Some government employees are so tired of not having safe housing available for people when they finish addictions treatment programs that they decided to set up and pay for the service themselves.
The Yukon government announced last week that it is working with the Salvation Army on plans to provide transitional housing for people when they leave treatment.
But for Dana Kistemaker and Bryan Caverhill, that isn’t good enough.
Together, they started the Whitehorse Yukon Safer Housing Society, which aims to provide self-supported housing for people in recovery.
“The government has seen that there’s a need for the past 20 years, and they’ve done nothing about it,” said Kistemaker.
“To just wait for the government to do something – you can be waiting forever.”
Kistemaker currently works in the prevention branch of alcohol and drug services. She does a lot of work in the communities, and sees first-hand how difficult it can be for people to leave treatment and go right back into the situation they came from, she said.
“People would come out of treatment and go back to the communities and they would relapse. And I’ve been seeing this for the last five or 10 years.”
Caverhill is a counselor who works directly with clients in the treatment program.
“Bryan basically put his foot down and said, ‘We need something for these people,’” said Kistemaker.
“He would see people going into treatment, he would spend a month with them, get them clean, and then they’d have nowhere to go, other than the Salvation Army or back to the communities. And the Salvation Army is obviously not a great environment for people who are trying to stay clean, and neither are the communities.”
So far, Kistemaker and Caverhill having been paying to start up their housing society with their own money. They have also received donations from other employees of alcohol and drug services, said Kistemaker.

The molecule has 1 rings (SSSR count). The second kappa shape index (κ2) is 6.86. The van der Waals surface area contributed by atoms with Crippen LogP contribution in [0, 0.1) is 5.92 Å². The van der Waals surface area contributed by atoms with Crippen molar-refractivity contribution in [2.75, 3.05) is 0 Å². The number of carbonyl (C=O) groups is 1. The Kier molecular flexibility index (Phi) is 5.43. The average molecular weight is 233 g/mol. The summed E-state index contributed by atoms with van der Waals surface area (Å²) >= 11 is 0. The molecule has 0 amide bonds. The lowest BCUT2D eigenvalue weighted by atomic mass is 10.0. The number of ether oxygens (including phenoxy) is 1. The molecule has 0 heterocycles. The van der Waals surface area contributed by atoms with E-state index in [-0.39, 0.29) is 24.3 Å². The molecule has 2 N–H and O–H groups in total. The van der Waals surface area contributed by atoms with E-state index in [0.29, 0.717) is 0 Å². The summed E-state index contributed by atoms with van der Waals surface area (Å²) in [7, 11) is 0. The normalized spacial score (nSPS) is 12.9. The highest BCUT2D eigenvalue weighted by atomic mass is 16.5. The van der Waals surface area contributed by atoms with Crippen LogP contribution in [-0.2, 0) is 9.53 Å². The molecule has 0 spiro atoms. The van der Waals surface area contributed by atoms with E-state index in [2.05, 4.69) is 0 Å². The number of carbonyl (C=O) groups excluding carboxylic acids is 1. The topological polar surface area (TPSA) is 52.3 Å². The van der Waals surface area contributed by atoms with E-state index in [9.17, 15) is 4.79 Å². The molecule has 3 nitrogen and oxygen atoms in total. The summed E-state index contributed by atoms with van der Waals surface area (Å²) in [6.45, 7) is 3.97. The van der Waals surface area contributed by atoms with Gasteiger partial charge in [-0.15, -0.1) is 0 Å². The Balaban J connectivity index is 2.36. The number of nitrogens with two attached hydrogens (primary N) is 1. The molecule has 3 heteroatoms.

Their housing society is based on the Oxford House model, which started in the United States in 1975 and spread into Alberta in 1995. There are now over 50 Oxford homes in Canada, said Kistemaker.
The idea is that individuals in recovery support each other in a democratic living situation.
All applicants must have been through a treatment program, and must be actively involved in a recovery program like Alcoholics Anonymous, said Kistemaker.
Anyone who relapses must go to detox until the alcohol or drugs are out of their system, and if they relapse twice they have to do another treatment program before they can return to the house, said Kistemaker.
The hope is for the houses to become self-sufficient. Tenants pay their rent to the society, and participate in weekly house meetings. Everyone must work, volunteer or attend school during the day.
The houses are not staffed, but if funds become available to hire a staff person for the society, their role would be to co-ordinate evening and weekend programming for the house, said Kistemaker.
The Yukon society already has a house available, which could host up to four residents, and it has already been through a trial run.
In December two women leaving the treatment program at Sarah Steele moved into the house.
However, over the Christmas break Kistemaker was out of town and many service organizations were closed. Caverhill felt overwhelmed by the task of keeping the house running on his own, said Kistemaker.
Alternative housing was found for both women within a couple of months.
“It was an interesting trial run because it made us realize that we have more work to do,” said Kistemaker.
Right now the society is looking to recruit board members and volunteers to ease the workload and begin to look at potential funding options.
Having more people on board will also help Caverhill distance himself from the project, since as an alcohol and drug counselor he feels he is a little bit too close to it, said Kistemaker.
Kistemaker hopes that people will move back into the house when the next men’s treatment program concludes in a couple of months, she said.
They also plan to reach out to the AA community to see if there might be individuals who have been in recovery for some time who might want to move into the house and act as mentors for those who are coming straight from treatment.
Individuals can stay in the house for as long as they want, so long as they do not relapse.
The idea is that once the first house is up and running, the society will be able to expand, said Kistemaker.
“Once we show that there’s need and that it’s going to work, then we’re hoping to get a second house and start building.”
Anyone interested in volunteering with the organization should contact Kistemaker at firstname.lastname@example.org.
“In the end it’s going to be a really wonderful program, so it’s worth the frustration,” she said.
Contact Jacqueline Ronson at